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The ACT needs to stop having stupid arguments

By Steven Bailey 27 January 2015 21


To have a tram or not to have a tram? To have well-behaved dogs on public transport or not? $50 or $20 notes for poker machines? Bikes or cars?  These are not questions.

I appreciate that it is important that we as Canberrans discuss these issues, and I respect the principle that that the public has an inalienable right to partake in, and direct, such discussions. Though I am sceptical as to whether it is the public who drive community discussion in Canberra, or whether it is a lazy and small media establishment who reduces public discourse to its lowest common denominator and assumes that they know what we are interested in better than we do.

Canberra is home to many talented and experienced journalists, some of whom have more freedom to determine what they write more so than others. My criticism is not directed towards journalists. I’m directing my sentiments more towards the likes of political media advisors, social commentators, and media executives within the ACT, and I don’t exclude executives of the ABC.

Should we have a tram in Canberra? Yes, but the Labor/Greens government have not yet made a salient case for spending so much money at this point in time.

Should we allow people to take their pets on public transport under certain conditions to accommodate for people who have no other means of transport? Let’s just give it a go. If it works, it works. If it doesn’t, it doesn’t.

$50 or $20 notes for poker machines? This isn’t the issue. The issue is that Labor is as addicted to poker machines as problem gamblers, and the party should heed the advice of Jon Stanhope and be an example, not the exception, of the moral standards for which it so wishes to be known.

Bikes or cars? It’s not really a problem. There are going to be dangerous motorists and cyclists no matter how much the media carries on about it. So long as social engineers from both sides of politics don’t impose compulsory number plates and insurance on bicycles resulting in little Jonny being unable to ride to the corner shop without fear of being pulled-over for not having the pocket money to renew his registration, you’re not going to hear much from me on the issue.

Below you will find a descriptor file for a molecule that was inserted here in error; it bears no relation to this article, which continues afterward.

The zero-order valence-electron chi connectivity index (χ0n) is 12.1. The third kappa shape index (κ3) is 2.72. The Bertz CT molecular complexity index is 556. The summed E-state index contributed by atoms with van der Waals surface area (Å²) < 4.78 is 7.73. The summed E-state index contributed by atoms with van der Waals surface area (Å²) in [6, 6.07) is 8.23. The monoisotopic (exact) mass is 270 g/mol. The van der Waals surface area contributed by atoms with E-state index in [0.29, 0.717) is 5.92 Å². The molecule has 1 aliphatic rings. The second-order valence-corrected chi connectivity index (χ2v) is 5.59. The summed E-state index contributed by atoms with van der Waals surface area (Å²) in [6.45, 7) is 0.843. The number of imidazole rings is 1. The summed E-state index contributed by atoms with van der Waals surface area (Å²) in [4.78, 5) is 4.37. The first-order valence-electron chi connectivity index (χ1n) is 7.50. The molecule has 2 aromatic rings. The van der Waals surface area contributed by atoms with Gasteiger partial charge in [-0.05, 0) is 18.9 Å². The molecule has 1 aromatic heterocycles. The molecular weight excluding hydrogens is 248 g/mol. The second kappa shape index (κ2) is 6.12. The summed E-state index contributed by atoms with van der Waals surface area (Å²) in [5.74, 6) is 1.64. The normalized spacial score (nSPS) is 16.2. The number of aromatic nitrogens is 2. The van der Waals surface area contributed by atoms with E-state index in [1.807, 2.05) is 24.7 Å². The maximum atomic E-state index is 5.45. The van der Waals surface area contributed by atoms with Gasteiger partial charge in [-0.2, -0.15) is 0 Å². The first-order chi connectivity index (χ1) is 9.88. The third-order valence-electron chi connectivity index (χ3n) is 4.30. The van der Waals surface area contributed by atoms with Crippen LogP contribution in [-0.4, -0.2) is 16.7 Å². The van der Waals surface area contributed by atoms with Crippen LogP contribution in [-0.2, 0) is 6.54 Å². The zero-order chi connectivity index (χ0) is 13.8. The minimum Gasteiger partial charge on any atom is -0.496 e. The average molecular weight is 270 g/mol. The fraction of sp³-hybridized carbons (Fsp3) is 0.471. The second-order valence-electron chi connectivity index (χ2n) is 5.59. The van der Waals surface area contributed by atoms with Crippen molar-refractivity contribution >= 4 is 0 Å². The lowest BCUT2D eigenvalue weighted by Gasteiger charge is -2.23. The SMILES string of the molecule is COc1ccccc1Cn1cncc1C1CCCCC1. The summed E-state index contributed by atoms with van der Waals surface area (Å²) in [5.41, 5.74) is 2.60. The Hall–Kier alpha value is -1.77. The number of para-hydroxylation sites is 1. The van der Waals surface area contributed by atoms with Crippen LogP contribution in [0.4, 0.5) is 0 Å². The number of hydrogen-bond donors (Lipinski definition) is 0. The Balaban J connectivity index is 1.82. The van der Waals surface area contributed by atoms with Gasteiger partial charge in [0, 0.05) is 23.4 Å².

We can spend months and years debating these issues but in doing so we will deny ourselves of more complicated and more important public discussions. Historically, it has always suited those who have power to diminish the public’s ability to challenge the status-quo and established power structures.

For me, some more important questions, just to name a few, would be these:

  • Are our authorities given too many resources with which to harass and pester the public at the expense of protecting and serving the public?
  • How can it be justified that a Year 12 student can graduate without having developed an appreciation of humanities subjects or the ability to fill in a tax return? And how can we expect our teachers to cope when their role in society is increasingly degraded by unnecessary rules and ‘administrative outcomes’?
  • Is it justifiable to have religious doctrine instilled in minors through educational institutions? Why are churches given tax exemptions to promote religion? Why are lawmakers and the judiciary so lenient towards child sex offenders?
  • Are we happy? Are we free? Are we becoming more, or less, democratic?
  • And finally, are our civil liberties being eroded or protected and advanced by the political establishment?

As far as I’m concerned, the ACT is certainly the most unique jurisdiction in Australia; we are a highly intelligent culture, our social conscience extends well beyond the borders of our small territory, yet we are the most politically underrepresented population within the federation of the Commonwealth of Australia. Many people refer to the ACT Legislative Assembly as a ‘tin pot council’ but, for me, to do so is to undermine the most important democratic institution we have.

I hope that in the future the ACT Legislative Assembly not only asks the little questions but is brave and diverse enough to tackle the big questions. I hope that it becomes a place of hope and aspirations for all of us. Regardless of its constitutional restriction, there is no reason that the Legislative Assembly cannot give the ACT a stronger voice on the national stage.

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The ACT needs to stop having stupid arguments
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Queanbeyanite 9:43 pm 19 Feb 15

But you do live in a ‘tin pot council’…

I’m sure the rest of Australia couldn’t care less if you had “a stronger voice on the national stage” as long as they didn’t have to pay for it.

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